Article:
February 28, 2009
Home Security - Spring 2009
An article by Lincolnshire Trading Standards
Distraction Burglary and Bogus callers
Distraction burglary has a disproportionate and long lasting effect upon its victims who are more often than not the older and more vulnerable members of society. Although most older people will never encounter it, their fear of it remains unacceptably high.
Not all burglars break into your home, some will try to trick or con their way in instead. So always be vigilant when anyone you're not expecting - a man, a woman or even a child - turns up at your door.
Known as distraction burglars or bogus callers, these people will try to mislead you or distract your attention in an attempt to get into your home and steal your money or valuables. They will often work in pairs although you will usually only see one. The other is usually out of sight or sitting in a vehicle somewhere nearby. They use different tactics to distract.
They may try to involve you in running water taps, measuring rooms, looking at gardens or roofs, anything to get you away from the door for enough time to allow their accomplice to enter your home and search for cash and valuables. They will also leave things neat and tidy, so it may be hours if not longer before you may realise something has gone.They can be convincing and persuasive.
Bogus 'officials' may look the part and claim to be from the council, gas, electricity or water board, health authority or other organisations. They will often use fake identification passes giving telephone numbers which may seem genuine but in actual fact will probably be the number of their accomplice in the van around the corner.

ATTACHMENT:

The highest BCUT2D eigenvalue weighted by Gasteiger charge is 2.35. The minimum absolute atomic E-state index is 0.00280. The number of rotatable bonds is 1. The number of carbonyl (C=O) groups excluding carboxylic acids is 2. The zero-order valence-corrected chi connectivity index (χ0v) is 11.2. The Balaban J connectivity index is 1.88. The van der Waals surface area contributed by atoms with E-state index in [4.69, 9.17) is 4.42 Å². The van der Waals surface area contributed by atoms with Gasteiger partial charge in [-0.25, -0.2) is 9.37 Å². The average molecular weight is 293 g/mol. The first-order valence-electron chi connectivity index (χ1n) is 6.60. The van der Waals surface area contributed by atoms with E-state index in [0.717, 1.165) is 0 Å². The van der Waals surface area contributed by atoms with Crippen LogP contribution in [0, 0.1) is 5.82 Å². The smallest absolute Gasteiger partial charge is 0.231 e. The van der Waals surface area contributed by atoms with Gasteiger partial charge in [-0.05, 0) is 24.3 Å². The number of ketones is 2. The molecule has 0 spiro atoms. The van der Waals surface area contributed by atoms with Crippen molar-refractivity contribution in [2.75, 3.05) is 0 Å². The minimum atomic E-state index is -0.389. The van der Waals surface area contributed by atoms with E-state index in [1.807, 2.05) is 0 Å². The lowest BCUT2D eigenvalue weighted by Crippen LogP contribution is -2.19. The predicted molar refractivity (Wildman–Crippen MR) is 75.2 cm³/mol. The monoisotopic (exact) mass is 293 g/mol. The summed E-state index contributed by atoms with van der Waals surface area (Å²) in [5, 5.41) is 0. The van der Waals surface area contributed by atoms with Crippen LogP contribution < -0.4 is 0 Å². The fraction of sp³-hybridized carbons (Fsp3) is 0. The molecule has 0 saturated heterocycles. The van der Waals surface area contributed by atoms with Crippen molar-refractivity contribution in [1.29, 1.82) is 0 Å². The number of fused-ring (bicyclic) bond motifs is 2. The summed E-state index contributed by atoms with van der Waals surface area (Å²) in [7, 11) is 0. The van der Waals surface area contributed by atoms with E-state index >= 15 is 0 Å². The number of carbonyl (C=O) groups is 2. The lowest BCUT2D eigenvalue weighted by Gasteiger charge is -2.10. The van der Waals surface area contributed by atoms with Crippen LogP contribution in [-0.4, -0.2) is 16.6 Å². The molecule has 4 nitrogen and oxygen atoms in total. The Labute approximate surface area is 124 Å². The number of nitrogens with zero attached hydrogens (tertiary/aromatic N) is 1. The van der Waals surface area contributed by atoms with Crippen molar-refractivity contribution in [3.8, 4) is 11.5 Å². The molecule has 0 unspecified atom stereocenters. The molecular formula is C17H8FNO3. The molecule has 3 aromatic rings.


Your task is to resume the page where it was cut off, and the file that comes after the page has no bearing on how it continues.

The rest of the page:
Bogus 'workmen' or 'Rogue traders' purport to be trades-people, offering repairs, services and maintenance to homes and gardens. They will often carry out inferior work (sometimes no work at all) and charge exorbitant fees. They place extreme pressure on vulnerable people to obtain monies and sometimes accompany people to banks and building societies to withdraw cash. They do not accept cheques as these can be traced. These offences can be difficult to prove as the offender hides behind the defence of providing a service which they consider to be at a justifiable price. This can be challenged of course and often is, but it requires the involvement of qualified surveyors, trading standards, police or other experts.
They might try to persuade you that the tiles on the roof are dangerous and could fall off causing injury to someone who could sue. This is known as using the 'Fear factor'. They might try the one about having some spare tiles or tarmac left over from a local job and you can have them cheap if you want. However they will fail to mention that their labour costs will run into hundreds if not thousands of pounds. They will not give cancellation rights or written guarantees.
If you need building work done, get several quotes from reputable firms before deciding which one is best.
Bogus 'dealers' may offer to buy your antiques, furniture or jewellery, at what seems a good price but could actually be a lot less than the item is worth, once again seek out reputable buyers and get several quotes before making a decision.
If someone, who is unknown to you, knocks at your door, please follow these simple rules.
- Before you answer, stop and think if you are expecting someone.
- Check your back door is locked and take out the key.
- Look through the spy hole or window and see who it is.
- If you decide to open the door. PUT THE CHAIN ON FIRST
- Ask politely who they are and what it is they want
- If you feel they are genuine, ask for identification and check it carefully. Do not assume any telephone numbers are genuine and tell them you are going to close the door whilst you check their details.
You can do this in 3 ways
- Check the number in the phone book against the one they have given you.
- Phone Directory enquiries
- If they say they are from one of the utility companies check the number against an old electric, water or gas bill.
If they behave in a threatening manner or you feel uncomfortable, close the door and lock it and telephone the police immediately.
Lincolnshire Doorstep Crime